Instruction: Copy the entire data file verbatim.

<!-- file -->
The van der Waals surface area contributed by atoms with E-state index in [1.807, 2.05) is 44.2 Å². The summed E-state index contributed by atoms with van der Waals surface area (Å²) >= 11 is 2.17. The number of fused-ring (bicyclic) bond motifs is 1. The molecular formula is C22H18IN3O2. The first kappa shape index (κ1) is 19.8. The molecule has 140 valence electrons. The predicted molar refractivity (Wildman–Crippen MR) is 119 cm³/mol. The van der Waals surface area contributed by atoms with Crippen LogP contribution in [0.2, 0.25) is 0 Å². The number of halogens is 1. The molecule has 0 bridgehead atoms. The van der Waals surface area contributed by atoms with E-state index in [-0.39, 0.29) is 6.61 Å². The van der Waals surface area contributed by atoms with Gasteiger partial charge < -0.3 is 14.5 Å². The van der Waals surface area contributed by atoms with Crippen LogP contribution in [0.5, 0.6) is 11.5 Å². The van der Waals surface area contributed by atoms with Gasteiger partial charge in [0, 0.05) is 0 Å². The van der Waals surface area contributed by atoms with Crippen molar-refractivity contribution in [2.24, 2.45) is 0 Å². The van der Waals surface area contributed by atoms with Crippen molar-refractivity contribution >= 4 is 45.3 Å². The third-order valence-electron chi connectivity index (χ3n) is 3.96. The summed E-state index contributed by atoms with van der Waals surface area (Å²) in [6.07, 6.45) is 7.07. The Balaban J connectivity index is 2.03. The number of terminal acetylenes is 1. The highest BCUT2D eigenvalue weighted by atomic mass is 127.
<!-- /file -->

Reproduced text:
The van der Waals surface area contributed by atoms with E-state index in [1.807, 2.05) is 44.2 Å². The summed E-state index contributed by atoms with van der Waals surface area (Å²) >= 11 is 2.17. The number of fused-ring (bicyclic) bond motifs is 1. The molecular formula is C22H18IN3O2. The first kappa shape index (κ1) is 19.8. The molecule has 140 valence electrons. The predicted molar refractivity (Wildman–Crippen MR) is 119 cm³/mol. The van der Waals surface area contributed by atoms with Crippen LogP contribution in [0.2, 0.25) is 0 Å². The number of halogens is 1. The molecule has 0 bridgehead atoms. The van der Waals surface area contributed by atoms with E-state index in [-0.39, 0.29) is 6.61 Å². The van der Waals surface area contributed by atoms with Gasteiger partial charge < -0.3 is 14.5 Å². The van der Waals surface area contributed by atoms with Crippen LogP contribution in [0.5, 0.6) is 11.5 Å². The van der Waals surface area contributed by atoms with Gasteiger partial charge in [0, 0.05) is 0 Å². The van der Waals surface area contributed by atoms with Crippen molar-refractivity contribution in [2.24, 2.45) is 0 Å². The van der Waals surface area contributed by atoms with Crippen molar-refractivity contribution >= 4 is 45.3 Å². The third-order valence-electron chi connectivity index (χ3n) is 3.96. The summed E-state index contributed by atoms with van der Waals surface area (Å²) in [6.07, 6.45) is 7.07. The Balaban J connectivity index is 2.03. The number of terminal acetylenes is 1. The highest BCUT2D eigenvalue weighted by atomic mass is 127.